Presentation is loading. Please wait.

Presentation is loading. Please wait.

Meta-ethics Issue 1: The Problem of Naturalism

Similar presentations

Presentation on theme: "Meta-ethics Issue 1: The Problem of Naturalism"— Presentation transcript:

1 Meta-ethics Issue 1: The Problem of Naturalism
MUST – distinguish between naturalism and non-naturalism SHOULD – relate your major theories to this distinction COULD – consider the question: does meta-ethics help us understand morality? 1

2 Meta-ethics Emotivism Intuitionism How we use ethical
language and where it comes from. Intuitionism Our intuition tells us what is right or wrong Emotivism What is right or wrong is simply an emotional response to a situation Prescriptivism When I say something is right I’m trying to get you to think the same 5

3 Our ethical journey so far......
ETHICS META-ETHICS NORMATIVE ETHICS Intuitionism Emotivism Prescriptivism ABSOLUTE RELATIVE G.E. Moore H.A. Pritchard W.D. Ross A.J. Ayer C.L. Stevenson R.M. Hare Natural Law Virtue Ethics Thomas Aquinas Aristotle

4 Meta-ethics Meta-ethics is concerned with what we mean when we use words like ‘good’ ‘bad’ ‘right’ ‘wrong’. It is not a normative system of ethics – its does not tell us what we can and can’t do. Instead, it encourages us to think “what do I mean by saying stealing is wrong?”


6 Issues Is morality a natural feature of the world (naturalism)?
Is morality objective (measurable fact) or subjective (up-to-me)? What do we mean when we say “stealing is wrong”? The fact/value problem - can I make a prescriptive statement “I ought” from a descriptive statement? 6

7 Ethical naturalism = bad idea
Issue 1: what is Naturalism? Are our ethics a real part of our natural existence. Can we give a natural explanation of goodness? Ethical Naturalism This is the view that morals can be defined or explained in natural terms, or supported through the observation of the world in science. Naturalists develop their ideas with non-moral evidence. If we define goodness as pleasure, we may look at evidence of pleasure and pain in actions. If we say that goodness is whatever God desires, we will look for evidence of God’s purposes in the natural world. Ethical Non-Naturalism A famous ethical naturalist F.H. Bradley argued that goodness is a natural aspect of society, as people reach “self-realisation within the community”. The problem with this is that it gives a narrow account of goodness and some might disagree. The philosopher G.E. Moore criticised ethical naturalism for its tendency to associate goodness with varying and often contradictory properties. He believed that defining goodness in terms of natural facts is mistaken, referring to this as the ‘naturalistic fallacy’. Ethics: a natural factor of the world around us? Moore: Ethical naturalism = bad idea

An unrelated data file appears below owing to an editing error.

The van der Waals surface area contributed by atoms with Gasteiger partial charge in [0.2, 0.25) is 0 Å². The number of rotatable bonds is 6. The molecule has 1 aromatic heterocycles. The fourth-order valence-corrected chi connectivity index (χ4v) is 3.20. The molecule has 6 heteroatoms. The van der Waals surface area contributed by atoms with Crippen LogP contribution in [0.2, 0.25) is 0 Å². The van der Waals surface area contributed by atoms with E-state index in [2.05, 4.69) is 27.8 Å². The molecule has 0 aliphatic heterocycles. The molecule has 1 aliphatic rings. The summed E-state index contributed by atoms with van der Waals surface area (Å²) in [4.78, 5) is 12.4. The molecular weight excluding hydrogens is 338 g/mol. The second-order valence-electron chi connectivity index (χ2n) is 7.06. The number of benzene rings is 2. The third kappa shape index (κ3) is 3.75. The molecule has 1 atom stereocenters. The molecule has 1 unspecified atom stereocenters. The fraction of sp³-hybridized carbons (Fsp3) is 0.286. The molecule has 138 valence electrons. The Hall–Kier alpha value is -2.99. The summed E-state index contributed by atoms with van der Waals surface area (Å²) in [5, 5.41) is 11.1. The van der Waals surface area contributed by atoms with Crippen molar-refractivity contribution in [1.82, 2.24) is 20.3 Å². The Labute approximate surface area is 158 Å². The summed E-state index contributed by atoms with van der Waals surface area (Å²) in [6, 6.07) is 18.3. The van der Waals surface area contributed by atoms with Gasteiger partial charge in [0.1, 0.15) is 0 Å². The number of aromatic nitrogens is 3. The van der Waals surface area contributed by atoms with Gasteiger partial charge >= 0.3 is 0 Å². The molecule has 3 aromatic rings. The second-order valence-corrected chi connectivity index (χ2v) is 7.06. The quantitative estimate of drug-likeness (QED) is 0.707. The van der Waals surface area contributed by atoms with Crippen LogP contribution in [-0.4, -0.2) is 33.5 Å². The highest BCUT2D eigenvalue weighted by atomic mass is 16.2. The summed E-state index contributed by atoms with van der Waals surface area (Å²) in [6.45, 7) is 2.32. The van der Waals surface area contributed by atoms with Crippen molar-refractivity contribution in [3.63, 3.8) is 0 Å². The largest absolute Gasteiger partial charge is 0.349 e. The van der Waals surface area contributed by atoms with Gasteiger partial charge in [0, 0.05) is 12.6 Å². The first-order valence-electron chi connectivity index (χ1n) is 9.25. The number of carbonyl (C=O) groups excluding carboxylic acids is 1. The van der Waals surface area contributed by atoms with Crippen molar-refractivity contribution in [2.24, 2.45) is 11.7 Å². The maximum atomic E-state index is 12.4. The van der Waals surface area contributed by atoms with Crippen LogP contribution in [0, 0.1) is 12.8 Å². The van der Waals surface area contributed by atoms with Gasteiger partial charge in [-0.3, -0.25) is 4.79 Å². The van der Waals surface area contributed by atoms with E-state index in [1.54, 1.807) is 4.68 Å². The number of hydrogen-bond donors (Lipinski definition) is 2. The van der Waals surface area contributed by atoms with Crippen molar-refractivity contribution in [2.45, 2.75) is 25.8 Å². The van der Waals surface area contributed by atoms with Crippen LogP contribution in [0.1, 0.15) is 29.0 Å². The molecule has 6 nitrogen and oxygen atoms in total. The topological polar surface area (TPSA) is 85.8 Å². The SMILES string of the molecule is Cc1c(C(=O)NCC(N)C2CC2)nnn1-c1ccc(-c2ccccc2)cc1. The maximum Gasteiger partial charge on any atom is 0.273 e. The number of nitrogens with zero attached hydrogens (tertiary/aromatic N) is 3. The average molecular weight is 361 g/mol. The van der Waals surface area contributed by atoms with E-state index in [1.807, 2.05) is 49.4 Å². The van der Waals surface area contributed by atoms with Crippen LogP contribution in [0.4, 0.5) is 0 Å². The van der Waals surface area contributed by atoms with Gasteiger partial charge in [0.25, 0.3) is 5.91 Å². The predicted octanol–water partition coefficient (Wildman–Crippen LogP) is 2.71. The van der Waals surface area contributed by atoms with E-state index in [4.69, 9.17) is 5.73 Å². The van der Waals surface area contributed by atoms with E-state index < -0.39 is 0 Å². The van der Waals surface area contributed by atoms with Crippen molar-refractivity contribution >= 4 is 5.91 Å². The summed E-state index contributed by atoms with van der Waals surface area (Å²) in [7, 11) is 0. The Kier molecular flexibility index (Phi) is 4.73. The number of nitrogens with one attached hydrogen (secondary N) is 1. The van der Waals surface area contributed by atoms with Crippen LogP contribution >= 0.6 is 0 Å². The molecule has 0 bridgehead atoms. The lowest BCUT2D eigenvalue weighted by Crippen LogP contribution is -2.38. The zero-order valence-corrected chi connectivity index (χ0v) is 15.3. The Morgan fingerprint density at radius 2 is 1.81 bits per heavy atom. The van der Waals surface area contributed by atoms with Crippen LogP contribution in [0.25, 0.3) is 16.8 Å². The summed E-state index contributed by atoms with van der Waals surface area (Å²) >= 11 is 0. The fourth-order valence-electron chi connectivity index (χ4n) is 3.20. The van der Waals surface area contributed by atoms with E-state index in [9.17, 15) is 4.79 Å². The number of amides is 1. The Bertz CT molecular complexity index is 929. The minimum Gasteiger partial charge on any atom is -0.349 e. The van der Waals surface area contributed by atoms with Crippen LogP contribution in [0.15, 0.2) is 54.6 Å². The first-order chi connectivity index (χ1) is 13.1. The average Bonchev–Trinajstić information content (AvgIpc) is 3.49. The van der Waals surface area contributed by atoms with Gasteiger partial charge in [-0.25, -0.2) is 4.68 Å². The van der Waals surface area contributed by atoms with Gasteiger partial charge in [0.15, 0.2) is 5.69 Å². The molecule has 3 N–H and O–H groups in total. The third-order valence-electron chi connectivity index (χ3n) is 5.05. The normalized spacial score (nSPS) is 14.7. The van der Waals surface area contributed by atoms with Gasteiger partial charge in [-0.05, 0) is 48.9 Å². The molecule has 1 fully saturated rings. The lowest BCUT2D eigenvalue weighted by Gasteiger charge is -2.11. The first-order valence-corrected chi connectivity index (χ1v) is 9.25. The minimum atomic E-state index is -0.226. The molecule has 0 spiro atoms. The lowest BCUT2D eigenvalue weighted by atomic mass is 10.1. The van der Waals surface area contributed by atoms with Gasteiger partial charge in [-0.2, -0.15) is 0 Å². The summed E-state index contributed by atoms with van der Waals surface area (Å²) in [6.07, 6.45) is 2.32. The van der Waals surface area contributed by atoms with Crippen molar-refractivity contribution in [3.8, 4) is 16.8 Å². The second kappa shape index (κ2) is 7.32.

8 Forms of naturalism Ethical naturalism can take several different forms. A major difficulty is the exact definition of "nature," "natural," and "natural law."  Various examples of ethical naturalism are as follows: Ethical values are reducible to natural properties; eg a good action is an action in conformity with the proper function of a thing as in the Stoic/NL notion of "activities which result from a thing's nature." "Virtue ethics" includes the doctrine that ethical good is the realisation of the capacities of a human being as "living well and doing well in the world." Ethical values are a distinctive kind property-—not reducible to those studied by the physical sciences but possibly studied by the social sciences (eg Psychology). 8

9 A natural (psychological) fact?
Daniel Nettle writes, "[I]t has become clear in the last couple of decades that if behaviour often follows from life events, life events often follow from personality.  Indeed, the propensities to experience positive and negative life events have recently been found to have substantial genetic heritability, since identical twins are much more similar in terms of life events that fraternal twins are.  The only explanation for such a finding is that there is inherited variation in personality, and this leads, through situation selection and situation evocation, to similar patterns of situations.  Indeed, life itself can be seen as a meandering run through possibility space, in which each act we perform has an effect on the landscape of eventualities we will face next.  By mature adulthood, at least, in affluent and liberal societies, life consists in responding appropriately to situations that we have in significant part, consciously or unconsciously, chosen for ourselves. (David Nettle,Personality (Oxford: Oxford University Press, 2007), 47.) 9